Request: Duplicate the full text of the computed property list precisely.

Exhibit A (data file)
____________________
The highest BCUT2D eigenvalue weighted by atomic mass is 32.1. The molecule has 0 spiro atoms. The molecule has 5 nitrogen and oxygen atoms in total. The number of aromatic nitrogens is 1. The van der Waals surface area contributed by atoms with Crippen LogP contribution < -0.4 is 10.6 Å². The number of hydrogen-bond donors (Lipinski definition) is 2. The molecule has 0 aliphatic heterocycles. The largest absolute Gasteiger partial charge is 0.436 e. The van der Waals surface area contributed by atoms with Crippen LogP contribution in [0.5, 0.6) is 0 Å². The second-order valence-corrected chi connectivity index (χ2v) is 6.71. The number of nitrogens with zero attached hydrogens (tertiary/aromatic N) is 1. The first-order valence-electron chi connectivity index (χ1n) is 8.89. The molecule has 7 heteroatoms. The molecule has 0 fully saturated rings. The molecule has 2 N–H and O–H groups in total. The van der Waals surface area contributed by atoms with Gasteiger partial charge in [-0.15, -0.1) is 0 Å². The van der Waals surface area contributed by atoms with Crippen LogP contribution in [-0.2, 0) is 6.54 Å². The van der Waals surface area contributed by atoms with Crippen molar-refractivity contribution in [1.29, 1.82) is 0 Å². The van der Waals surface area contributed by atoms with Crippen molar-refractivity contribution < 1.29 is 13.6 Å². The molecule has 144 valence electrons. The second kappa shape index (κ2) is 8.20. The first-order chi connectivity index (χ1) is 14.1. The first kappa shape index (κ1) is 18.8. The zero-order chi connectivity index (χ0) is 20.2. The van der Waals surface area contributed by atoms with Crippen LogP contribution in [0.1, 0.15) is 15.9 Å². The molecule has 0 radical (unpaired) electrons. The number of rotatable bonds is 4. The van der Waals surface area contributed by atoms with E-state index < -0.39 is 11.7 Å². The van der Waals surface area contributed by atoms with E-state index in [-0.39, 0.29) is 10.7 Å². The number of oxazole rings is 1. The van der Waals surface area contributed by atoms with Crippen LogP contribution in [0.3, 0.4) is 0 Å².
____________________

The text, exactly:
The highest BCUT2D eigenvalue weighted by atomic mass is 32.1. The molecule has 0 spiro atoms. The molecule has 5 nitrogen and oxygen atoms in total. The number of aromatic nitrogens is 1. The van der Waals surface area contributed by atoms with Crippen LogP contribution < -0.4 is 10.6 Å². The number of hydrogen-bond donors (Lipinski definition) is 2. The molecule has 0 aliphatic heterocycles. The largest absolute Gasteiger partial charge is 0.436 e. The van der Waals surface area contributed by atoms with Crippen LogP contribution in [0.5, 0.6) is 0 Å². The second-order valence-corrected chi connectivity index (χ2v) is 6.71. The number of nitrogens with zero attached hydrogens (tertiary/aromatic N) is 1. The first-order valence-electron chi connectivity index (χ1n) is 8.89. The molecule has 7 heteroatoms. The molecule has 0 fully saturated rings. The molecule has 2 N–H and O–H groups in total. The van der Waals surface area contributed by atoms with Gasteiger partial charge in [-0.15, -0.1) is 0 Å². The van der Waals surface area contributed by atoms with Crippen LogP contribution in [-0.2, 0) is 6.54 Å². The van der Waals surface area contributed by atoms with Crippen molar-refractivity contribution in [1.29, 1.82) is 0 Å². The van der Waals surface area contributed by atoms with Crippen molar-refractivity contribution < 1.29 is 13.6 Å². The molecule has 144 valence electrons. The second kappa shape index (κ2) is 8.20. The first-order chi connectivity index (χ1) is 14.1. The first kappa shape index (κ1) is 18.8. The zero-order chi connectivity index (χ0) is 20.2. The van der Waals surface area contributed by atoms with Crippen LogP contribution in [0.1, 0.15) is 15.9 Å². The molecule has 0 radical (unpaired) electrons. The number of rotatable bonds is 4. The van der Waals surface area contributed by atoms with E-state index < -0.39 is 11.7 Å². The van der Waals surface area contributed by atoms with E-state index in [-0.39, 0.29) is 10.7 Å². The number of oxazole rings is 1. The van der Waals surface area contributed by atoms with Crippen LogP contribution in [0.3, 0.4) is 0 Å².